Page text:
Umm NO you wrong. Sure they not sueing for money but they are making farmers destroy their crops. In Hawaii, we had a big problem with our papayas getting diseased. Along comes monsanto and modified the genetics so they were immune to the disease. so far so good. But then they found out the modified papayas were pollinating neighboring farms and when those farmers made seeds for the next season there were traces of the modified code in them. monsanto claimed ownership to the modified genes and said in court that those farmers were illegally growing monsanto genetic property. They won. So to keep from being fined, the farmers had to destroy their trees and outsource their seeds thereby destroying the heirloom strains that have been growing for generations.

Now any farmer who wants to have an organic stamp on his property needs to move miles away from any GMO farm. We as a county stopped the continuation of gmo practices of all plant material except for papayas because it's too late for that fight. 


Goat Spiderman! LOL but hey, you never know........don't turn your ba-a-a-a--ack

They should go back and retry or appeal. A number of farmers has sued Monsanto and other gmo producers for damages because their crops have been crosspollinated and have been successful.


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#86 Hawaiianero

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Posted 30 September 2014 - 03:37 PM

They should go back and retry or appeal. A number of farmers has sued Monsanto and other gmo producers for damages because their crops have been crosspollinated and have been successful.

They've been trying for years now. Everything is tied up in litigation and most organic farmers have just moved on. At least the rest of the crops are safe for now. I don't see any winners in this battle other than the lawyers, and maybe the Spider Goats :rolleyes:



#87 queequeg152

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Posted 30 September 2014 - 04:30 PM

Umm NO you wrong. Sure they not sueing for money but they are making farmers destroy their crops. In Hawaii, we had a big problem with our papayas getting diseased. Along comes monsanto and modified the genetics so they were immune to the disease. so far so good. But then they found out the modified papayas were pollinating neighboring farms and when those farmers made seeds for the next season there were traces of the modified code in them. monsanto claimed ownership to the modified genes and said in court that those farmers were illegally growing monsanto genetic property. They won. So to keep from being fined, the farmers had to destroy their trees and outsource their seeds thereby destroying the heirloom strains that have been growing for generations.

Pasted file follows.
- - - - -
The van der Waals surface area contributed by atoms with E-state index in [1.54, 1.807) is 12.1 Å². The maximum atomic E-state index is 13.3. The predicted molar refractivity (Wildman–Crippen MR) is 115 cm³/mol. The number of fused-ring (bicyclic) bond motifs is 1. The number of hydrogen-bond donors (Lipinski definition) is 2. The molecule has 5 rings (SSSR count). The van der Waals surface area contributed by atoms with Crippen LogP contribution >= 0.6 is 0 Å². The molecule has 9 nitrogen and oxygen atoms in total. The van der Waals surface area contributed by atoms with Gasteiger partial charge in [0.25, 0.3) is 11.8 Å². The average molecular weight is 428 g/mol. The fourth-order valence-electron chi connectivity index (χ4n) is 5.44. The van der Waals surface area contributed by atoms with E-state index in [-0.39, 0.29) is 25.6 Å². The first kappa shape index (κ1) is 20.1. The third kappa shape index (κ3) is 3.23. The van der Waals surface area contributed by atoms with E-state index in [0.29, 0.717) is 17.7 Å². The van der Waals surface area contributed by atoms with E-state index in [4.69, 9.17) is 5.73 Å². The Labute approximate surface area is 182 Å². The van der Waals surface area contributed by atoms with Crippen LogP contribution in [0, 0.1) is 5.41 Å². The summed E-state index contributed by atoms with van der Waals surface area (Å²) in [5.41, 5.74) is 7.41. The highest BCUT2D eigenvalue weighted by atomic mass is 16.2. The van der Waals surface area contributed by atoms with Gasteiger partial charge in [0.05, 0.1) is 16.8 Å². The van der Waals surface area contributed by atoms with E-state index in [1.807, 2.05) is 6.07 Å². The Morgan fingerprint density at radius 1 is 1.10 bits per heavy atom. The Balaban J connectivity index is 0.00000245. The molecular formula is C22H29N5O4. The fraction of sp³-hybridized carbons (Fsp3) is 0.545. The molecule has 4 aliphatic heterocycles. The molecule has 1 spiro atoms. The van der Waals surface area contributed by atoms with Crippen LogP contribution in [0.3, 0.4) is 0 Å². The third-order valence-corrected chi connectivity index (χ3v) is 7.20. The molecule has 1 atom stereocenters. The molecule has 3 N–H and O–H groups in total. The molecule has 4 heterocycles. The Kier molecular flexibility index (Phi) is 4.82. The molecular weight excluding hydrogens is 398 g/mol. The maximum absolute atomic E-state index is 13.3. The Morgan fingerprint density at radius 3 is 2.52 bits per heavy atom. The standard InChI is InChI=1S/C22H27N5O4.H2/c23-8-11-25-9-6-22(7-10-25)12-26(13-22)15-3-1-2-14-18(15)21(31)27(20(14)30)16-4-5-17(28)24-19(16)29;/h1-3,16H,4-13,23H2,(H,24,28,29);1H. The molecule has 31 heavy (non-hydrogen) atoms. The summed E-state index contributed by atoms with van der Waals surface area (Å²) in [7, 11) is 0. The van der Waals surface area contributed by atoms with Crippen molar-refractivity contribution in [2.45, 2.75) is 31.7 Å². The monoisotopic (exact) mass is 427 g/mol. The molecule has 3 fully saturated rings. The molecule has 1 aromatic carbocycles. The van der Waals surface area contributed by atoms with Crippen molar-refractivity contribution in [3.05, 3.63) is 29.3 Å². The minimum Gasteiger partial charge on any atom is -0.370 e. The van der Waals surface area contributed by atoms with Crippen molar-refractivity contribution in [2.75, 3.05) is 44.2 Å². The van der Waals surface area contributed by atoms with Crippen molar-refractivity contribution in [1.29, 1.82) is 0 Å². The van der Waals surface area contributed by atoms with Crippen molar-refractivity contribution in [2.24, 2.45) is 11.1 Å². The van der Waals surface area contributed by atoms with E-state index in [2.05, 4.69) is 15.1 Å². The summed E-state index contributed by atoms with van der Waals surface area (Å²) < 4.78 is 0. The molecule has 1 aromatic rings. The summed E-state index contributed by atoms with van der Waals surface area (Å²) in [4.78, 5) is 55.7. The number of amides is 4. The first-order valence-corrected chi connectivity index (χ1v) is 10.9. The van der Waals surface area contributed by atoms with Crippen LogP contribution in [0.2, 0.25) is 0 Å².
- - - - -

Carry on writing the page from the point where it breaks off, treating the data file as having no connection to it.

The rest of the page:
Now any farmer who wants to have an organic stamp on his property needs to move miles away from any GMO farm. We as a county stopped the continuation of gmo practices of all plant material except for papayas because it's too late for that fight. 

Goat Spiderman! LOL but hey, you never know........don't turn your ba-a-a-a--ack


cool so, am i supposed to take your word for it? can you provide links?
did you listen to that link i posted regarding their supposed litigious actions against accidental pollination?

i strongly suspect more hand waving bullshit tho. dont bother with links from naturalnews or w.e that garbage site is.

There is a clear and obvious distinction between hybrid/inbreeding and genetic modification, or atleast I thought so....


not really. did you know that horizontal gene transfers have been happening since the dawn of the plantae kingdom.
virus's have been shown to transfer genes to a number of organisms. and visa versa. i forget what the word is for this natural process, but its not completely unlike the process used today.

#88 John1234

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Posted 30 September 2014 - 04:52 PM

not really. did you know that horizontal gene transfers have been happening since the dawn of the plantae kingdom.
virus's have been shown to transfer genes to a number of organisms. and visa versa. i forget what the word is for this natural process, but its not completely unlike the process used today.

 

I am aware of such, it is even acquired genetic material that makes us what we are, all mammals re: mitochondria.